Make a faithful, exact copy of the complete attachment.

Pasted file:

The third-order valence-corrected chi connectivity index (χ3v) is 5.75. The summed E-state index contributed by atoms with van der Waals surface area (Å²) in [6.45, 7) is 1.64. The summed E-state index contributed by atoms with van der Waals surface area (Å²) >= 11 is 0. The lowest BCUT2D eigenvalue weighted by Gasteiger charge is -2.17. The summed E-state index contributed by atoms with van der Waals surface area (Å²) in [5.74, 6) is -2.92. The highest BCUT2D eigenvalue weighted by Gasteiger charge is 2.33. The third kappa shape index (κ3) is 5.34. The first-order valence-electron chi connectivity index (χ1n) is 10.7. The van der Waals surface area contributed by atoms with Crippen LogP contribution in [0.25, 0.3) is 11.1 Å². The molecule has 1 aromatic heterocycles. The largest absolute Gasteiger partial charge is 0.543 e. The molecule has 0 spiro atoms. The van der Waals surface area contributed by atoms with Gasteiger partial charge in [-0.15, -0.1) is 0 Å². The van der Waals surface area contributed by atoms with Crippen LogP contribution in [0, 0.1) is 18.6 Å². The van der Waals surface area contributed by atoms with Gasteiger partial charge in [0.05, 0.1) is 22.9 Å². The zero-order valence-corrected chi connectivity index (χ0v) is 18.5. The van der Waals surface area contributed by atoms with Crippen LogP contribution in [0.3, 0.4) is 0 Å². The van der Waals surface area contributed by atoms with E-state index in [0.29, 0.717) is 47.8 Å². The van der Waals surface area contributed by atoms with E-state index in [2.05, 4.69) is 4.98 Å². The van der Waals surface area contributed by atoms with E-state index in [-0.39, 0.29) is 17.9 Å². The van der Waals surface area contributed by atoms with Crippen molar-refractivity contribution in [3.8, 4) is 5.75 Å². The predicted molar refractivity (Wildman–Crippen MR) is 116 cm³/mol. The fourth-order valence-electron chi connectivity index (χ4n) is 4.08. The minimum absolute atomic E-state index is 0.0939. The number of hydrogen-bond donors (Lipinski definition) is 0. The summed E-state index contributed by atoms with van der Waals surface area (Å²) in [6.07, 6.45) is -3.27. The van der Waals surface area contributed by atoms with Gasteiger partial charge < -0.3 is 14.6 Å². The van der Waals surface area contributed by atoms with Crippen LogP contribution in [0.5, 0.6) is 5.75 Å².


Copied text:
The third-order valence-corrected chi connectivity index (χ3v) is 5.75. The summed E-state index contributed by atoms with van der Waals surface area (Å²) in [6.45, 7) is 1.64. The summed E-state index contributed by atoms with van der Waals surface area (Å²) >= 11 is 0. The lowest BCUT2D eigenvalue weighted by Gasteiger charge is -2.17. The summed E-state index contributed by atoms with van der Waals surface area (Å²) in [5.74, 6) is -2.92. The highest BCUT2D eigenvalue weighted by Gasteiger charge is 2.33. The third kappa shape index (κ3) is 5.34. The first-order valence-electron chi connectivity index (χ1n) is 10.7. The van der Waals surface area contributed by atoms with Crippen LogP contribution in [0.25, 0.3) is 11.1 Å². The molecule has 1 aromatic heterocycles. The largest absolute Gasteiger partial charge is 0.543 e. The molecule has 0 spiro atoms. The van der Waals surface area contributed by atoms with Gasteiger partial charge in [-0.15, -0.1) is 0 Å². The van der Waals surface area contributed by atoms with Crippen LogP contribution in [0, 0.1) is 18.6 Å². The van der Waals surface area contributed by atoms with Gasteiger partial charge in [0.05, 0.1) is 22.9 Å². The zero-order valence-corrected chi connectivity index (χ0v) is 18.5. The van der Waals surface area contributed by atoms with Crippen LogP contribution in [0.3, 0.4) is 0 Å². The van der Waals surface area contributed by atoms with E-state index in [0.29, 0.717) is 47.8 Å². The van der Waals surface area contributed by atoms with E-state index in [2.05, 4.69) is 4.98 Å². The van der Waals surface area contributed by atoms with E-state index in [-0.39, 0.29) is 17.9 Å². The van der Waals surface area contributed by atoms with Crippen molar-refractivity contribution in [3.8, 4) is 5.75 Å². The predicted molar refractivity (Wildman–Crippen MR) is 116 cm³/mol. The fourth-order valence-electron chi connectivity index (χ4n) is 4.08. The minimum absolute atomic E-state index is 0.0939. The number of hydrogen-bond donors (Lipinski definition) is 0. The summed E-state index contributed by atoms with van der Waals surface area (Å²) in [6.07, 6.45) is -3.27. The van der Waals surface area contributed by atoms with Gasteiger partial charge < -0.3 is 14.6 Å². The van der Waals surface area contributed by atoms with Crippen LogP contribution in [0.5, 0.6) is 5.75 Å².